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The Northman cometh

The new film gives too vivid a depiction of the “beast” that lies within all mankind


The Northman cometh
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We live in a time in which people argue against systemic evils, but seldom do we hear that the real problem is the innately sinful human heart. Instead we seek solutions through legislation or intimidation, and we malign those who stand in the way of “progress.”

The Northman, currently in theaters, calls into question our utopian dreams, reminding us of the darkness that lies in each of us. The film vividly depicts (too vividly at times) the savage nature of humanity and our instinctual desire to satisfy justice through vengeance.

The movie is the third from avant-garde writer/director Robert Eggers. His first two projects were the critically successful artistic horror films The Witch and The Lighthouse. With The Northman, Eggers leaves his horror roots to make his first epic. And it is epic, with first-rate cinematography, story development, and performances. But as is the case with much contemporary art, its excellence only serves to deepen the movie’s darkness.

The film’s story is based on the Scandinavian legend of Amleth (the same legend that inspired Shakespeare’s Hamlet). In the first act, young Amleth witnesses his uncle (Claes Bang) kill Amleth’s father the king (Ethan Hawke) and kidnap Amleth’s mother (Nicole Kidman). The young prince narrowly escapes and vows, in torturous and angered repetition, that he will avenge his father, save his mother, and kill his uncle.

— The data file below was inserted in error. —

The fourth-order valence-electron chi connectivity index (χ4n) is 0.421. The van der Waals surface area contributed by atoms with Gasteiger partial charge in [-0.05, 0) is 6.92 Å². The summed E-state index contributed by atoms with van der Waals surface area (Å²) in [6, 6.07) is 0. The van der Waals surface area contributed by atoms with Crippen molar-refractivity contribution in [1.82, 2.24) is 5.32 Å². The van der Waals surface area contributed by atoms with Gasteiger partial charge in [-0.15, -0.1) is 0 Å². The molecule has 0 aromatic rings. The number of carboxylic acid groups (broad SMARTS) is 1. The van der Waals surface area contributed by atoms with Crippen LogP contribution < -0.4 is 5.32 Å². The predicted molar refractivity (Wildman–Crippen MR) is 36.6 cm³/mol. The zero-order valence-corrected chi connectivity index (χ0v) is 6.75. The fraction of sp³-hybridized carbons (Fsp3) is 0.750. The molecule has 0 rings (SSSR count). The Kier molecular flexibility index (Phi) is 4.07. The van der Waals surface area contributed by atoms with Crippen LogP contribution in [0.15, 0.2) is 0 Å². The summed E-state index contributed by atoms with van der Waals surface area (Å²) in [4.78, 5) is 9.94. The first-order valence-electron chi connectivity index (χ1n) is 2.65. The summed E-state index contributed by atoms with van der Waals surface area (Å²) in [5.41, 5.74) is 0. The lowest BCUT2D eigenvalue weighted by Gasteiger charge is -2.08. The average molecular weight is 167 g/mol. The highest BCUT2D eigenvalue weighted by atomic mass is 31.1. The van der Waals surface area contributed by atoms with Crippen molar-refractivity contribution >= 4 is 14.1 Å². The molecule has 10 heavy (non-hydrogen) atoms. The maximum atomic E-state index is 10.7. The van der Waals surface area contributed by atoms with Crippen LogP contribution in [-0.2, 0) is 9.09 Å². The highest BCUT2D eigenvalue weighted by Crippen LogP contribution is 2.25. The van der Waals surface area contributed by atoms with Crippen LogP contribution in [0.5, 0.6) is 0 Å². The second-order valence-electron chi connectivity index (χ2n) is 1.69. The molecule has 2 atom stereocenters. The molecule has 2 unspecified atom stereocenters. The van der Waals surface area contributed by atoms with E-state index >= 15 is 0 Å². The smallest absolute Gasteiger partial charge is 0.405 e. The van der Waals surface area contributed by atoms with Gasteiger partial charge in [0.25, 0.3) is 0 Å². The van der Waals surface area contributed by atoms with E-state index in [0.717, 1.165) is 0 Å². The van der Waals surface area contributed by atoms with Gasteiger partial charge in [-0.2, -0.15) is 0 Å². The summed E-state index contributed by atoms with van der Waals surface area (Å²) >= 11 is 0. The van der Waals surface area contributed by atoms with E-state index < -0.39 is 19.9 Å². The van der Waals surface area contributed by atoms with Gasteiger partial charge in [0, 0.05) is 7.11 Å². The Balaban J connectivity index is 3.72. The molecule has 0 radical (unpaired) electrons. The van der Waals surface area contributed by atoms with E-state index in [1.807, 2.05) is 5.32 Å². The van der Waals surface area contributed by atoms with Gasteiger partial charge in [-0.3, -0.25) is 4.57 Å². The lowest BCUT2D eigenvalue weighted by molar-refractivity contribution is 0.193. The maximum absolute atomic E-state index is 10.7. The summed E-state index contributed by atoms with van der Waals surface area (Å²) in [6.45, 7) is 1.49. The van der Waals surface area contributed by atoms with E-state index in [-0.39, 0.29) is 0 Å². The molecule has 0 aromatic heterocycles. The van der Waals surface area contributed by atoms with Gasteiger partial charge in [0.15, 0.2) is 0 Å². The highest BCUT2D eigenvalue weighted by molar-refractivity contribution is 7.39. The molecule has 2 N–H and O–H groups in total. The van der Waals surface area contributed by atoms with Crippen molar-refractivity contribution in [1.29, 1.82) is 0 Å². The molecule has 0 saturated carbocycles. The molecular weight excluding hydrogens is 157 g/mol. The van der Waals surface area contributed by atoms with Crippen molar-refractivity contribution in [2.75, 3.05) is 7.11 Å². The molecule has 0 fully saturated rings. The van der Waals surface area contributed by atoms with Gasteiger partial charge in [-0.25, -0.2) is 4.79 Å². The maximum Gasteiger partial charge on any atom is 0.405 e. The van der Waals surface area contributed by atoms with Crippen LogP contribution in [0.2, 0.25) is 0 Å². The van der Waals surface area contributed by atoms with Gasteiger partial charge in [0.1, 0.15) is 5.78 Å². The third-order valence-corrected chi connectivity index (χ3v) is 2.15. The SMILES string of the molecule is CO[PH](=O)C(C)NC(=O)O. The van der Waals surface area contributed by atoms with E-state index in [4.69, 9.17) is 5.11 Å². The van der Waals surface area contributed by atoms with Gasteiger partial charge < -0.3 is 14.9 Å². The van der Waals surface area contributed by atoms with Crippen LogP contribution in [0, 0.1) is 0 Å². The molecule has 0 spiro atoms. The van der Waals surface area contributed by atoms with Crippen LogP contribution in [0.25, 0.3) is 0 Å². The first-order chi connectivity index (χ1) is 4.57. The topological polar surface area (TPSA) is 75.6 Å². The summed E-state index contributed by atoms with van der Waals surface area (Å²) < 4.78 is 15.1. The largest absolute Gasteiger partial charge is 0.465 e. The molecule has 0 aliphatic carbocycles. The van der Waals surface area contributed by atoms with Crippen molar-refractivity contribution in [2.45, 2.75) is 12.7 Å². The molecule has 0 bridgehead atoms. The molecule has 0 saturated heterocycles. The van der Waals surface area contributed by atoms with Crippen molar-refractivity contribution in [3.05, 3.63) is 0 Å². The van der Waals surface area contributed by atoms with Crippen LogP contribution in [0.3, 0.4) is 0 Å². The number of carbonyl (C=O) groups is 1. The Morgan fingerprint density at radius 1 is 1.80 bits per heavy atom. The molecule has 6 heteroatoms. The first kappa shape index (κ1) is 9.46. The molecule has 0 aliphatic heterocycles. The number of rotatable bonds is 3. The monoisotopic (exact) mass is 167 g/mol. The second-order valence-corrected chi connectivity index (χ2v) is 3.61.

The rest of the film follows the adult Amleth (played with captivating ferocity by Alexander Skarsgård) as he fulfills his quest for vengeance while struggling with whether, as was the Norse belief, his own destiny is determined by fate.

In this journey, audiences will see the savagery and brutality that exist within humanity, and Eggers strove for historical accuracy throughout production. But some of the historical elements only heighten the disturbing aspects. The R-rated film revels in its depiction of the feral and carnal nature of man. The violence is extremely graphic, and the movie contains a prolonged sex scene. There’s also a scene of frontal nudity, though it’s not sexual in nature.

The film concludes with a message that is consistent with both Norse and contemporary societal beliefs—that peace apparently can only be found when our anger is sated through vengeance.

I would have liked to see the theme of peace coming in the laying down of one’s sword. But that would not have been consistent with the Viking way, and Eggers stays true to their ideals.

The Northman epitomizes the line from Hamlet, “to thine own self be true,” and our world continues to embrace this idea. It’s a pity neither the Vikings nor our own society seem to have much use for grace.

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